Regarding charging, Calloway addressed how OnStar can divide vehicle charging at home from the home’s utility bill, which allows the fleet to reimburse the driver for just the vehicle charging. “This is where the vehicle can really be that source of truth,” she said.
For public charging, the integration of third-party networks that Peper mentioned are tied into a single account. The account is charged when the vehicle plugs in.
With utilities’ rate structures fluctuating by the hour, smart charging at the depot is essential. Remote management through OnStar can mitigate peak demand charges and make sure vehicles are ready to go the next day, Calloway said.
Hornyak mentioned that the BrightDrop electric van was first seen publicly at the 2021 Fleet Forward Conference. That unveiling coincided with an acceleration of developments for GM’s commercial EV subsidiary. This included BrightDrop’s initial deployments to FedEx, new customer integrations with Walmart, Verizon, and Merchants Fleet, and leading up to the just-opened factory in Ontario, Canada that will build BrightDrop’s vans.
Hornyak said e-commerce is a main driver of commercial vehicle electrification, specifically as delivery cycles for retail orders have been compressed in the last few years. Consumers used to be satisfied with waiting a week for an item to be delivered; that timeframe has shrunk to within a day.
“It's a click and have-it now-society,” he said, which puts even more pressure on the entire supply chain and pulls efficiencies out of the last-mile delivery system.
As early EV adopters, retailers like Walmart are building their own electric fleets to vertically integrate and solve for these inefficiencies. Over time, total cost of ownership (TCO) for electric delivery vans is expected to pencil out, and for last-mile delivery, another benefit is removing tailpipe emissions from neighborhoods.
The continual increase in e-commerce is also forcing a reimagining of delivery logistics, particularly in dense urban areas. Hornyak served up a new buzzword, “curbageddon,” which speaks to the challenges of managing finite curb space used by all types of delivery fleets and the public.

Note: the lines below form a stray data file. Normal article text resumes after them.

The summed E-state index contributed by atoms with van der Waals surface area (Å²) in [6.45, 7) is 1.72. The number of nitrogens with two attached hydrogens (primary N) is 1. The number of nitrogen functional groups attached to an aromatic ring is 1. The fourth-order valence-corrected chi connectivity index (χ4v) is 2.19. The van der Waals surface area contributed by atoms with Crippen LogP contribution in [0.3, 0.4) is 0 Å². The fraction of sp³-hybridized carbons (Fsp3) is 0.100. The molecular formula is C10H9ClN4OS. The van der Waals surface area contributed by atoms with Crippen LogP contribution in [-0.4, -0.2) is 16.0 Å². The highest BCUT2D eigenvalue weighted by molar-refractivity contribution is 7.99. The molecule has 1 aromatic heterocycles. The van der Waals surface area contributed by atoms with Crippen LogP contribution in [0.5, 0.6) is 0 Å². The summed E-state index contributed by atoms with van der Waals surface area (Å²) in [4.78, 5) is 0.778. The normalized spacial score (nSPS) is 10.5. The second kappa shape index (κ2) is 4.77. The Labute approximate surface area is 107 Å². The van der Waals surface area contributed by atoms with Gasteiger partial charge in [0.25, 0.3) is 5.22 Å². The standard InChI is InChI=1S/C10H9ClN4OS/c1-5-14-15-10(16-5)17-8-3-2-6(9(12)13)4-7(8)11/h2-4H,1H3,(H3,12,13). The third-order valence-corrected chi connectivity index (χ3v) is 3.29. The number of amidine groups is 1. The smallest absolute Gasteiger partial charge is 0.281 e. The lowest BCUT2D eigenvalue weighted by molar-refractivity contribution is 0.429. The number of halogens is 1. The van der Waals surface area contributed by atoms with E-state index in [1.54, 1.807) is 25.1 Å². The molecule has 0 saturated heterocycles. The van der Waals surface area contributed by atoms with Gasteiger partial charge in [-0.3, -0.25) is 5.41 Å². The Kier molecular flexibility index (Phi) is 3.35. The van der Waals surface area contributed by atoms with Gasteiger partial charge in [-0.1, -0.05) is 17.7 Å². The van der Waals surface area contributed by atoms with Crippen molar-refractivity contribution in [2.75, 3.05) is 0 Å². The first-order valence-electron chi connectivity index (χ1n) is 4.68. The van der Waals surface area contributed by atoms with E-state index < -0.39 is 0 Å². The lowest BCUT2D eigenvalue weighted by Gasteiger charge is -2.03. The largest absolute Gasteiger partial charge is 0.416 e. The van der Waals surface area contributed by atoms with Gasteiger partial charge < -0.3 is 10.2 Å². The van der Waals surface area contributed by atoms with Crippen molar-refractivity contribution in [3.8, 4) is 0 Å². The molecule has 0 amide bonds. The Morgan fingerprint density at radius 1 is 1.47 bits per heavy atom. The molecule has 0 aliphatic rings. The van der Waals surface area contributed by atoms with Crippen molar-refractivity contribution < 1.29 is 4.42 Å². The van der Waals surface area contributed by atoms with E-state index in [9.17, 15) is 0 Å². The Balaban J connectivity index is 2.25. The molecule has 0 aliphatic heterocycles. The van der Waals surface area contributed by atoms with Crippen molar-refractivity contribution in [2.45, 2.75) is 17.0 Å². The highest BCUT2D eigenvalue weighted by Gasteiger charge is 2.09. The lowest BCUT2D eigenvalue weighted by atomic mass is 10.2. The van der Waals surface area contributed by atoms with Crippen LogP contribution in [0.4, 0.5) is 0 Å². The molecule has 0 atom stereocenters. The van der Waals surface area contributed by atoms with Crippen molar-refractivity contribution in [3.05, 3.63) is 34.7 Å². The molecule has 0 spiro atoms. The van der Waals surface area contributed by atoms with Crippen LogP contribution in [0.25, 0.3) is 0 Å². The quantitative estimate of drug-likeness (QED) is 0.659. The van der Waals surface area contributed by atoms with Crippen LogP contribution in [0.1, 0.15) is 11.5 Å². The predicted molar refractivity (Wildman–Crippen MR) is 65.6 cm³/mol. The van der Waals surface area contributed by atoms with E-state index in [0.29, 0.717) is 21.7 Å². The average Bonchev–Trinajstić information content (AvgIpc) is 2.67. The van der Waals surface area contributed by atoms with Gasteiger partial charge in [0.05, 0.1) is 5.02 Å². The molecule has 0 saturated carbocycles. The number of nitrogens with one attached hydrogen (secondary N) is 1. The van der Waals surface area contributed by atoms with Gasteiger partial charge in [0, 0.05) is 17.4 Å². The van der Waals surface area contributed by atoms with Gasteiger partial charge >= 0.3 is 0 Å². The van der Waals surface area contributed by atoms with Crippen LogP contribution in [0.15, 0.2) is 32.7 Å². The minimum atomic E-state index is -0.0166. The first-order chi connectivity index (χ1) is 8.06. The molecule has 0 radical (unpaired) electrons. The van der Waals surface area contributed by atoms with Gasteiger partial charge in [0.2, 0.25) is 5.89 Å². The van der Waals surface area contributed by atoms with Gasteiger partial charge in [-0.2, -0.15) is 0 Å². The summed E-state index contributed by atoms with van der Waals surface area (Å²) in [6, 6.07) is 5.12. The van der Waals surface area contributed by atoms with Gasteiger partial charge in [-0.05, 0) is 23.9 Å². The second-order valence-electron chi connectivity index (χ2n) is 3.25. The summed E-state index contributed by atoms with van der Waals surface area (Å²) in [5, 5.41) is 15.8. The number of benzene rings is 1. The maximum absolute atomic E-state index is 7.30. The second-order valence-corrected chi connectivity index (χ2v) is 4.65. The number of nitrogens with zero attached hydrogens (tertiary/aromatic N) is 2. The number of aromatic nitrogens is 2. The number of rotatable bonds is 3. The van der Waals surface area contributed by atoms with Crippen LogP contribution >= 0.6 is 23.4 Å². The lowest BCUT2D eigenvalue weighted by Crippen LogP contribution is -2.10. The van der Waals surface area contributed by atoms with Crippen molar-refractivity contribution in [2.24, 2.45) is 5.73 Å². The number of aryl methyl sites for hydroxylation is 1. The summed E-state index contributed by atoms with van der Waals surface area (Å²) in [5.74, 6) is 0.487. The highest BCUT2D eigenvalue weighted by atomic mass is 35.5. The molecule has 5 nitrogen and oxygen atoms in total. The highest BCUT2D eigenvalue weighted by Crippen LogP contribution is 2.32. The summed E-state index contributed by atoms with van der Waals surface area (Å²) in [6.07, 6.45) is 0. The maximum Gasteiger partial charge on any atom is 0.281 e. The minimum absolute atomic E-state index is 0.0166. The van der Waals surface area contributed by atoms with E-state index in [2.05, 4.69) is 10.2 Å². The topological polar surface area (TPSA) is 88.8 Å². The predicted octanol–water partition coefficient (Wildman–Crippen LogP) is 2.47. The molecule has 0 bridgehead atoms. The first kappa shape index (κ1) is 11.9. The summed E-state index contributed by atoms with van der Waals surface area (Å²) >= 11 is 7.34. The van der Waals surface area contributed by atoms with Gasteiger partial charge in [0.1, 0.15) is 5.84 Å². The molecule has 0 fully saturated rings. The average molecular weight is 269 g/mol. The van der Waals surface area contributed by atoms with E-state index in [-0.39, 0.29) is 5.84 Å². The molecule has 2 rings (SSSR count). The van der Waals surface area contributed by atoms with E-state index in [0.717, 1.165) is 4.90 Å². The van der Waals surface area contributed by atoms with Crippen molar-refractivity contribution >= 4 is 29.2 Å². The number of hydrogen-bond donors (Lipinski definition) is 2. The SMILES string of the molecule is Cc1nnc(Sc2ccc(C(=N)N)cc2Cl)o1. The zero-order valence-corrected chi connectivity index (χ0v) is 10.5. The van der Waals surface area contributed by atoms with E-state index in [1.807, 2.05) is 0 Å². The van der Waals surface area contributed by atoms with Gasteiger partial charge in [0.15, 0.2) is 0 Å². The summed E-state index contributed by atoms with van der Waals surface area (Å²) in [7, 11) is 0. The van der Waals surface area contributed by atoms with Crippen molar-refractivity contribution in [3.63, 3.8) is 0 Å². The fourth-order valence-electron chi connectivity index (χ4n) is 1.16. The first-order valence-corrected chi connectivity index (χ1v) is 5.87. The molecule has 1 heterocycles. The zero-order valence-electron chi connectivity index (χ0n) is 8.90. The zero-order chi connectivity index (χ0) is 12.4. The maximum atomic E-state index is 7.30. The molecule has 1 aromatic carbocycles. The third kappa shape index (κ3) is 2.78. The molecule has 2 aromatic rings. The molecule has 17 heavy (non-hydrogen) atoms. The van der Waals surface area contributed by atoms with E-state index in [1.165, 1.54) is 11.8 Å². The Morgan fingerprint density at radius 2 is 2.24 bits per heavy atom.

This curb space is a revenue generator for cities like New York that count on tens of millions of dollars from parking fines, Hornyak said. It constitutes part of the city budget, and for fleets, it’s a cost of doing business.
BrightDrop is attacking this with a micro-mobility or “micro-containerization” approach. BrightDrop’s electric vans — or any type of delivery vehicle — can deploy Trace, BrightDrop’s electric-propelled delivery cart.
Pre-loaded and with a securitized chain of command, Trace can be used in many more ways than a rolling pallet cart. Electric propulsion opens a wider delivery area on foot for “runners” who can be gig workers, while drivers can manage the vehicle in the meantime.
Hornyak said early field tests have resulted in runners achieving 25% more efficiency in route delivery and fleets, achieving a 50% reduction in curb idle time. In analyzing early data for running electric vans, Hornyak said fleets can expect a $7,500 to $15,000 savings per unit each year in operating costs based on fuel and energy costs, and reduced maintenance expense.
Another cost savings to consider is around insurance, as advanced safety features once found on luxury cars make their way into commercial vehicles and help to drive down the frequency and severity of crashes. In engaging with fleet customers, Hornyak said they’ll take “every single safety mechanism you can put on this vehicle, because we want to take care of our drivers and it helps employee retention and satisfaction.”
Big picture, Hornyak said combining EVs with a reimagining of delivery logistics can reduce the number of vehicles needed and drive down the cost of each unit of delivery.
Originally posted on Automotive Fleet